It was when I walked into the kitchen that I discovered that the sink tap was left running and the entire kitchen was flooded with water. Duru had left the tap running and gone to play that his computer game again. I was angry. He was fond of it; leaving the tap running and going away. Each time I confronted him about it he claimed to have forgotten. Imagine! I’m only a house maid and that is why I have to put up with his shit. Heaven knows the kind of merciless beating I would have given him if he were my sibling. Auntie isn’t helping issues either, she pets him too much and he misbehaves all the time. If only I could lay my hands on him I would teach him hard lessons.
‘’Duru!’’ No reply. Feeling foolish and angry I stalked towards the sink and turned off the tap. Duru never answers me when I call on him, especially when his name was being yelled. Nevertheless I had hoped he would hear the irritation and necessity in my voice and be pushed to answer.
“Duru!” I yelled again, still no reply. My anger was beginning to boil by then. He wasn’t answering but I knew he was sulking. He hated it when his name was yelled and I took pleasure in yelling his name. It was the only way I could ease myself of the irritation and anger I felt towards him. It gave me a small sense of satisfaction even though it was nothing compared to the satisfaction I would have had if I had knocked him hard .
This time it was not enough to yell his name. I wished I could knock him on the head till my knuckles bled. I was really itching to write a story after lunch but he had made sure that I didn’t write until the kitchen was sparkling-dry else auntie was going to give me that knock that he deserved. She was due to be home soon so I had to hurry up. As I reached for the mop bucket behind the door I slipped and landed flat on the flooded floor. The pool of water around me did nothing to cushion the effect of the fall. It was so hard and I started crying. It wasn’t the pain of the fall that made me cry, although it was really hard and my ass felt like stone. It was Anuli that made me cry.
Last week while uncle was watching the news he had called on me to sit and watch the news with him. Hell, I was scared to death that auntie was going to walk in and find us watching the news together. It wasn’t as if I was sitting on his laps. No, but auntie was very sensitive and she didn’t particularly like me. So you see, I thought uncle wanted to fire me but didn’t know how to and if auntie found the both of us sitting there together she was going to literally fire me. Charming! I was so wrong. Uncle wanted me to hear and see for myself what had happened to Umunede my hometown. He hated delivering bad news, that was why he let the newscaster , a skinny dark woman that looked like she had recently survived a coma, do so in the coldest of ways.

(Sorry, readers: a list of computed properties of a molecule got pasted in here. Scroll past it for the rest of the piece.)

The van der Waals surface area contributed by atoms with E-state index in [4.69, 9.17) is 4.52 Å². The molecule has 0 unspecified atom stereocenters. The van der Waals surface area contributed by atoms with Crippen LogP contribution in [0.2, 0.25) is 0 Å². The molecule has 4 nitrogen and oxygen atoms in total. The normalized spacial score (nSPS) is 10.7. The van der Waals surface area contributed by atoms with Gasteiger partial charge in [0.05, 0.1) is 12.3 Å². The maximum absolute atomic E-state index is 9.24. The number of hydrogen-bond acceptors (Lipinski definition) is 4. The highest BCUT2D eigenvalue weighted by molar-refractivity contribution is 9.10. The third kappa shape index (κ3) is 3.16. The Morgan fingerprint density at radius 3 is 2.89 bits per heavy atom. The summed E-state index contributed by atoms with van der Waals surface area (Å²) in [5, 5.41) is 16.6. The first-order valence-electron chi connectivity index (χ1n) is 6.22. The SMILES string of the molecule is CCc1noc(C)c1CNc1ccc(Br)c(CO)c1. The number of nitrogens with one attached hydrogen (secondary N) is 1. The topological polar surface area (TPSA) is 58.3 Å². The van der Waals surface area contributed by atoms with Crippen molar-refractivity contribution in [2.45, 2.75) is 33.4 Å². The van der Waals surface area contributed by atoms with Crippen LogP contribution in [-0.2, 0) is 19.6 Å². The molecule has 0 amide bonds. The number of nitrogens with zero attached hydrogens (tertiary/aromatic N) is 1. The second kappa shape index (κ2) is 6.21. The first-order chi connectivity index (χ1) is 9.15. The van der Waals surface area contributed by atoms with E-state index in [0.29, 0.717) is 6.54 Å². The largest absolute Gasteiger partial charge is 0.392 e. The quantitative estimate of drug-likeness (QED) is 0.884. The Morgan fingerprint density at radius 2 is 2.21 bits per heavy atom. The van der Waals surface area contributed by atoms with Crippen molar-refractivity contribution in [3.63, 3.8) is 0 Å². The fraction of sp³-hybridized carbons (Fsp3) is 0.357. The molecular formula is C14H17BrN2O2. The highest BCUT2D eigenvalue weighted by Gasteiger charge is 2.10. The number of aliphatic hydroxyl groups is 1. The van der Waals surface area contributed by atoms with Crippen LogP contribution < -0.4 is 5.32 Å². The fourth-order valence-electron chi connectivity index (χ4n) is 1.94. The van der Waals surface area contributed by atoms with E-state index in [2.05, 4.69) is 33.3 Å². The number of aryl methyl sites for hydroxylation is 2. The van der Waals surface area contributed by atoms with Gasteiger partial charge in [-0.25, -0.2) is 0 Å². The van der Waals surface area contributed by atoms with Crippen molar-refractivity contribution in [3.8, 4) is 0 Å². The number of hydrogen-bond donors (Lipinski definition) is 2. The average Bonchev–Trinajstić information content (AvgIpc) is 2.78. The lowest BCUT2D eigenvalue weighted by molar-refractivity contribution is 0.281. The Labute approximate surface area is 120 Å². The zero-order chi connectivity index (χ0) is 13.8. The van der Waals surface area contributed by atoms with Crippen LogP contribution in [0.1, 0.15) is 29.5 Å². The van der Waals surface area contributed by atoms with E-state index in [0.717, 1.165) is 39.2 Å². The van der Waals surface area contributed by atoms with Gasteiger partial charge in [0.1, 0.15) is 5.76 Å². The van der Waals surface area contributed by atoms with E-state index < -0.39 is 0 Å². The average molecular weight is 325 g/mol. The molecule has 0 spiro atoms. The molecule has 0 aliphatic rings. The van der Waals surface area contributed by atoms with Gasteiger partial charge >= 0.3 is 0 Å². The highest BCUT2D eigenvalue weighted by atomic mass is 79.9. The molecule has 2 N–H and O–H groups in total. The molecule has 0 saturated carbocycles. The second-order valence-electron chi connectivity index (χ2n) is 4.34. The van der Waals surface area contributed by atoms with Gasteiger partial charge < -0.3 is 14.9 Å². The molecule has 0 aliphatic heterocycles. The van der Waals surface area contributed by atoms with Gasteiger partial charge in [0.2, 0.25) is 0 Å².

Mama called the following day and said exactly what the newscaster had said the previous night.
“The flood is here.” This time around her voice carried more warmth that the skinny newscaster from the previous night.
“I heard.” That was the easiest reply I could give. How did one take in the news that she had lost her home to water? Mmiri bun ndu, water is life. Yet, this water that gives life had just taken away everything we owned from us. What was I supposed to say to mama, all is well? When all was gone.
I was still searching for the right words to say to her when mama laughed. Mama’s laughter was sour and humourless. It reminded me of the funeral hymn the bird had given Papa on the morning of his death. The bird usually woke me up with its pleasant songs every morning but that morning was different. It didn’t start singing by 5am as usual. It sang around six and that was the time I woke up to find papa dead. Mama was torn apart. That was the last time Mama’s laughter went sour. Things became worse than they were for us and I had to join uncle and auntie in the city. Since then Mama called me every time there was a worthy news to share.
That day the news was the flood. It had invaded our village, swallowed our home and displaced my family. The flood had forced them into the camp where others that had also been displaced from their homes with nowhere to go to camped. It reduced our status from lower class to the pitied class. I wept but Mama laughed. Mama was a strong woman. She always saw the silver lining behind dark clouds. That was Mama for you. Even when sister took in and couldn’t tell who was responsible for her pregnancy mama kept quiet while others yelled.
She supported sister and made her feel good about herself.
The pool of water around me reminded me of the flood. The kitchen was flooded but not swallowed by the flood like our home. There was no phone call from Mama telling me that the kitchen was flooded. The water was not the brown-muddy water I had seen on TV, instead it was clear-clean water .It wasn’t irritating to look at. On the contrary, it was relatively a pleasant sight. It did not only remind of the flood in my village. It also reminded me of the phone call from Mama earlier this morning. This time it was good news. Sister had put to bed in the camp and it was a girl! The best part is that they asked me to give her a name. What better name than Anuli, she was joy. She had brought us joy amidst our sorrow. Her birth made me realize that all was not lost.
Mama had laughed when I blurted out the name. Her laughter was pure joy. We hadn’t gained back our home but we had gained back our joy.